This text on a fabled espionage case proves to be, like spying itself, occasionally hair- raising and frequently boring, with scant material about three decades of one man's treachery.
Kim Philby, highly placed in the British Secret Service, became the most famous undercover agent of the Cold War. He eventually defected to the Soviet Union, where he spent his last 25 years. Philby's Russian widow (his fourth wife), recounting life in their Moscow flat, presents quotidian details of his generally dull existence after a career of stunning duplicity. Depicted as honest, decent, and permanently devoted to communism, Kim remained an unreconstructed Brit. He completed the Times's crossword puzzles, nibbled matzos in lieu of English water biscuits, smoked too much, and drank to excess. His retirement on a KGB general's pension (though he never attained the rank) was not much different from many a bourgeois corporate executive's—except, of course, for the bugged apartment and the ubiquitous KGB escorts and case officers. Though Kim had much to offer, his spymasters, naturally suspicious, underutilized him. No more John Le Carré life for Philby. The major part of the book, Rufina's tale of a burned-out case and what he was like at home, is, frankly, a bit pedestrian. The spy's own memoirs (previously unpublished), including his recollection of recruitment by the Soviets, is more absorbing. His lecture to KGB freshmen reveals a true corporate mentality, and his admonition against confession bears no hint of own predefection admissions. Appended is a wonderfully sarcastic essay by former KGB operative Lyubimov. Former CIA officer Peake provides a detailed chronology and a critical bibliography.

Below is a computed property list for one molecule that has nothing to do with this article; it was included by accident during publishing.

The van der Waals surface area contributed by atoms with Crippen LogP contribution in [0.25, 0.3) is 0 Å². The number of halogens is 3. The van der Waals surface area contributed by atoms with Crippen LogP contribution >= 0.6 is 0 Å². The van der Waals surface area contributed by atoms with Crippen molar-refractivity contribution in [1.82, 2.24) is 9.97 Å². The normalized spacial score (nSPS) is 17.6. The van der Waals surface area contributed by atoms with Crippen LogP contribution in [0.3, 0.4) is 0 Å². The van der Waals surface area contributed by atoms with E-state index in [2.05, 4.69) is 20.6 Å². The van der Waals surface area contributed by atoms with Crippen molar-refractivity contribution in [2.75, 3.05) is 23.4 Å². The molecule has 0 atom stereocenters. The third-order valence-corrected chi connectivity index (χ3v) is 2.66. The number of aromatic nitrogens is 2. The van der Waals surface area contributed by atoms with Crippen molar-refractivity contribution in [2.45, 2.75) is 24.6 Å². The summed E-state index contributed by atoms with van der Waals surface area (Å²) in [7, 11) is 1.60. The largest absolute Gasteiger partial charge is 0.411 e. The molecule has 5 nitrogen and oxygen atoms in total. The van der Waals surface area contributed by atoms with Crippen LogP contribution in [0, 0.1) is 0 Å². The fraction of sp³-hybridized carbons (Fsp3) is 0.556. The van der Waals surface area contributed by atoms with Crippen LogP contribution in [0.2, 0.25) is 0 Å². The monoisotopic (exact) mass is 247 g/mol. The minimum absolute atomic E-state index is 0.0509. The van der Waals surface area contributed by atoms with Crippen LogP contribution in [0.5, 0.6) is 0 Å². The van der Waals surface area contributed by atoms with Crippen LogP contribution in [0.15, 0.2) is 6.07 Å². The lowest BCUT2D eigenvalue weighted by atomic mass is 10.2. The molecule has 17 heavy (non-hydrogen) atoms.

For fans of espionage, here's a detailed footnote to the oft-told story of a senior turncoat and his Cambridge colleagues. To Western sensibilities, however, the presentation of this notorious mole as a man of integrity is a tough sell, indeed. (16 pages photos)